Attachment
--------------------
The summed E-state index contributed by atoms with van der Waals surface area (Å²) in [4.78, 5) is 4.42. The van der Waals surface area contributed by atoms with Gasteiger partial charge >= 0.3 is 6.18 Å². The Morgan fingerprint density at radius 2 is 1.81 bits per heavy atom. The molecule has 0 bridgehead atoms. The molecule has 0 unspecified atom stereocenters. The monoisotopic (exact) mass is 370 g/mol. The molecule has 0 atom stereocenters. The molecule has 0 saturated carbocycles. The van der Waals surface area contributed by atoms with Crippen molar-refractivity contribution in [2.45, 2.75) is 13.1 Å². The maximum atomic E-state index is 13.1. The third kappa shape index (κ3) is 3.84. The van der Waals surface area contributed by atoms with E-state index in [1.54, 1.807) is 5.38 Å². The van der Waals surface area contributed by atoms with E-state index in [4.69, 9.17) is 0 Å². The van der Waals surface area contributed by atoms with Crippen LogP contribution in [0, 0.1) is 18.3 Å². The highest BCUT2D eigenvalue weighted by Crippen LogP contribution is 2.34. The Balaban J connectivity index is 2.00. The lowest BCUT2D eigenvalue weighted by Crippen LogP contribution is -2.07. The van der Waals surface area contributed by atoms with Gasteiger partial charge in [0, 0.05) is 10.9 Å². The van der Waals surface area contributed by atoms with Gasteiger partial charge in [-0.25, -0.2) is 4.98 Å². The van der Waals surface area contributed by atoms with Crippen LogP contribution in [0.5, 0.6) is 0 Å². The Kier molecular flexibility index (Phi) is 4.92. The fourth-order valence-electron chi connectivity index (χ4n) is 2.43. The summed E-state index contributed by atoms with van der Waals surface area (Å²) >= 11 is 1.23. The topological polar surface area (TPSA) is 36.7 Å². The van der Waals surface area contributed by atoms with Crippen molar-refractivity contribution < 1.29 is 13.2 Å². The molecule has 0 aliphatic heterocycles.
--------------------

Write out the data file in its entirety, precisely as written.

The summed E-state index contributed by atoms with van der Waals surface area (Å²) in [4.78, 5) is 4.42. The van der Waals surface area contributed by atoms with Gasteiger partial charge >= 0.3 is 6.18 Å². The Morgan fingerprint density at radius 2 is 1.81 bits per heavy atom. The molecule has 0 bridgehead atoms. The molecule has 0 unspecified atom stereocenters. The monoisotopic (exact) mass is 370 g/mol. The molecule has 0 atom stereocenters. The molecule has 0 saturated carbocycles. The van der Waals surface area contributed by atoms with Crippen molar-refractivity contribution in [2.45, 2.75) is 13.1 Å². The maximum atomic E-state index is 13.1. The third kappa shape index (κ3) is 3.84. The van der Waals surface area contributed by atoms with E-state index in [1.54, 1.807) is 5.38 Å². The van der Waals surface area contributed by atoms with E-state index in [4.69, 9.17) is 0 Å². The van der Waals surface area contributed by atoms with Crippen LogP contribution in [0, 0.1) is 18.3 Å². The highest BCUT2D eigenvalue weighted by Crippen LogP contribution is 2.34. The Balaban J connectivity index is 2.00. The lowest BCUT2D eigenvalue weighted by Crippen LogP contribution is -2.07. The van der Waals surface area contributed by atoms with Gasteiger partial charge in [0, 0.05) is 10.9 Å². The van der Waals surface area contributed by atoms with Gasteiger partial charge in [-0.25, -0.2) is 4.98 Å². The van der Waals surface area contributed by atoms with Crippen LogP contribution in [0.5, 0.6) is 0 Å². The Kier molecular flexibility index (Phi) is 4.92. The fourth-order valence-electron chi connectivity index (χ4n) is 2.43. The summed E-state index contributed by atoms with van der Waals surface area (Å²) >= 11 is 1.23. The topological polar surface area (TPSA) is 36.7 Å². The van der Waals surface area contributed by atoms with Crippen molar-refractivity contribution < 1.29 is 13.2 Å². The molecule has 0 aliphatic heterocycles.